Inquest finds that Hayling Island teenager killed himself by overdosing on powdered caffeine
A doctor has warned against the dangers of buying of caffeine online after a 17-year-old ordered 1kg of the drug and died by suicide after overdosing on it.
Troubled Damian Szarach was found dead in his bedroom with white powder on his face and body just days after he bought the stimulant legally on the internet.
A post-mortem examination discovered the teenager, who dreamt of becoming a police officer, had nearly four times the lethal dose of caffeine in his blood.
An inquest into Damian’s death heard he ‘planned’ his own death by ordering the huge quantity of caffeine and left a suicide note’.
It was also heard Damian had the caffeine delivered to a friend’s house and ‘lied’ to them by telling them it was in fact protein supplement.
It comes just two weeks after an inquest into the death of university science student Sophia Benning, 24, heard she died by overdosing on caffeine after using her expertise to research fatal doses.
Dr Samantha Holden, a paediatric pathologist, questioned why caffeine is so accessible. Dr Holden said at Damian’s inquest: ‘I’m not quite sure why it is available online.’
The inquest heard on March 6 Damian was found dead at the children’s home he lived at on Hayling Island.
At the time the emergency services, including specialist firefighters in hazmat suits, shut off part of the street over fears of a chemical substance.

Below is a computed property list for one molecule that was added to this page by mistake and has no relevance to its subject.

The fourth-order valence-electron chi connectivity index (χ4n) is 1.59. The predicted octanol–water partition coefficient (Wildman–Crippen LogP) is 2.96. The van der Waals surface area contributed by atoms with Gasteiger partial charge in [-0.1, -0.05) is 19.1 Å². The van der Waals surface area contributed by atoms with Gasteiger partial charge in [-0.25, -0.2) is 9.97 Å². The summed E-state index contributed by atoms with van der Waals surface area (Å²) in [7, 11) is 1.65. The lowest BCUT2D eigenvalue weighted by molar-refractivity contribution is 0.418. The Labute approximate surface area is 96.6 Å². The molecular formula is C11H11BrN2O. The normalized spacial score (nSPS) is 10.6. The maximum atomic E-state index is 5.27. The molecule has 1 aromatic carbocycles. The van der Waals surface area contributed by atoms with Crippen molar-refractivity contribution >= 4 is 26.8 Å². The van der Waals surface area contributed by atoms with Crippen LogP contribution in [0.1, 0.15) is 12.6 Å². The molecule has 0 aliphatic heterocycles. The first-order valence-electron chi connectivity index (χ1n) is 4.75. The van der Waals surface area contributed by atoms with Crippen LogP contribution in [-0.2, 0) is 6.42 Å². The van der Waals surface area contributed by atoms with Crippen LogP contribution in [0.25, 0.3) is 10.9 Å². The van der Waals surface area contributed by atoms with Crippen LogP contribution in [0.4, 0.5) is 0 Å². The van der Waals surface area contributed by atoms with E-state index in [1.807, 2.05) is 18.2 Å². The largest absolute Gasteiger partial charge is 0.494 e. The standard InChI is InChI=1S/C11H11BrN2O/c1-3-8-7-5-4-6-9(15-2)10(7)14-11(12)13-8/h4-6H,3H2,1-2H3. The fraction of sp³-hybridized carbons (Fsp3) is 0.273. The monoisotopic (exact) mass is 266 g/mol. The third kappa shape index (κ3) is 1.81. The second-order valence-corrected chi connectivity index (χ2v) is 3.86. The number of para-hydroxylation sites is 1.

Portsmouth Coroner’s Court heard Damian was subject to a Sexual Harm Prevention Order [SHPO].
He was sent to the home in 2015, when he was 13, by Oxford County Council after being given the SHPO.
Troubled Damian wrote in his suicide note he decided to kill himself because of the order, which he said stopped him from pursuing his dream job, a police officer.
Team leader at the home, Lauren Fenton, said he was a ‘lovely and helpful boy’. She added: ‘He was very funny, he had goals.
‘He wanted to work in the police. He was saving up for a car, and would always ask the carers to help him find cars he could buy.
‘Damian was a big brother figure to the rest of the boys at the lodge as he had been there the longest.’
In his note Damian said he loved his family, including his grandmother who lives in Poland and whom ‘he spoke to every day’.
Giving a verdict of suicide, coroner Lincoln Brookes said: ‘There is unchallenged and clear evidence that Damian Szarach took his own life.
‘The strongest evidence lies with his note.
‘He said he could no longer live with the restrictions of the sexual harm prevention order set on him, and the order would prevent him from becoming a police officer.
‘He was a 17-year-old who seemed to be progressing well. He was doing well in his college studies, and had showed no signs of suicidal thoughts or mental health issues.
‘He explained in the note that he lied to his friend to order him the caffeine supplement online, telling him it was in fact a protein supplement.’
– The Samaritans is available free 24 hours a day on 116123.